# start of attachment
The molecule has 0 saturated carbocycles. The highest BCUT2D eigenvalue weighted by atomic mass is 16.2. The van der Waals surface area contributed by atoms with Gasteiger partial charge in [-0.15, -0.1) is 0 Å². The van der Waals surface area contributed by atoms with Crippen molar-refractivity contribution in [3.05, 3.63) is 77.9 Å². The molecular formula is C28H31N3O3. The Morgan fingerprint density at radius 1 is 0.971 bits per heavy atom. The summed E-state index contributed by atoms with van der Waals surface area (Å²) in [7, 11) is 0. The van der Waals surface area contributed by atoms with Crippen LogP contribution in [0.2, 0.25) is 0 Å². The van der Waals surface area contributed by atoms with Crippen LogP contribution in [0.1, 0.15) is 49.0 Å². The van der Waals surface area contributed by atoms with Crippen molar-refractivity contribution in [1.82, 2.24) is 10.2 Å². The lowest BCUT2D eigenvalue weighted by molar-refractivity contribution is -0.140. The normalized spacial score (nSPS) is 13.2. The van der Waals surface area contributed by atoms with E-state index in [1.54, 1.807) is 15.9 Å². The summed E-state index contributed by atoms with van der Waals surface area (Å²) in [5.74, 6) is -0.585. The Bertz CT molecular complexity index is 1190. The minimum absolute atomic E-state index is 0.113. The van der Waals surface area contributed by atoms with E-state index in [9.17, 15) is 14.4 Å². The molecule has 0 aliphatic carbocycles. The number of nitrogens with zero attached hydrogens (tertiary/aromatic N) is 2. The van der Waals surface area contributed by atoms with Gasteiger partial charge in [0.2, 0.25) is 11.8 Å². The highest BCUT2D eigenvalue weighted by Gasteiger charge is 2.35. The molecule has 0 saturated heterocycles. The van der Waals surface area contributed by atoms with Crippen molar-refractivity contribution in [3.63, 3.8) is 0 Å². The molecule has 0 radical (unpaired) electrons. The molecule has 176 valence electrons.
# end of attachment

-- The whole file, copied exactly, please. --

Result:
The molecule has 0 saturated carbocycles. The highest BCUT2D eigenvalue weighted by atomic mass is 16.2. The van der Waals surface area contributed by atoms with Gasteiger partial charge in [-0.15, -0.1) is 0 Å². The van der Waals surface area contributed by atoms with Crippen molar-refractivity contribution in [3.05, 3.63) is 77.9 Å². The molecular formula is C28H31N3O3. The Morgan fingerprint density at radius 1 is 0.971 bits per heavy atom. The summed E-state index contributed by atoms with van der Waals surface area (Å²) in [7, 11) is 0. The van der Waals surface area contributed by atoms with Crippen LogP contribution in [0.2, 0.25) is 0 Å². The van der Waals surface area contributed by atoms with Crippen LogP contribution in [0.1, 0.15) is 49.0 Å². The van der Waals surface area contributed by atoms with Crippen molar-refractivity contribution in [1.82, 2.24) is 10.2 Å². The lowest BCUT2D eigenvalue weighted by molar-refractivity contribution is -0.140. The normalized spacial score (nSPS) is 13.2. The van der Waals surface area contributed by atoms with E-state index in [1.54, 1.807) is 15.9 Å². The summed E-state index contributed by atoms with van der Waals surface area (Å²) in [5.74, 6) is -0.585. The Bertz CT molecular complexity index is 1190. The minimum absolute atomic E-state index is 0.113. The van der Waals surface area contributed by atoms with E-state index in [9.17, 15) is 14.4 Å². The molecule has 0 aliphatic carbocycles. The number of nitrogens with zero attached hydrogens (tertiary/aromatic N) is 2. The van der Waals surface area contributed by atoms with Gasteiger partial charge in [0.2, 0.25) is 11.8 Å². The highest BCUT2D eigenvalue weighted by Gasteiger charge is 2.35. The molecule has 0 saturated heterocycles. The van der Waals surface area contributed by atoms with Crippen molar-refractivity contribution in [3.63, 3.8) is 0 Å². The molecule has 0 radical (unpaired) electrons. The molecule has 176 valence electrons.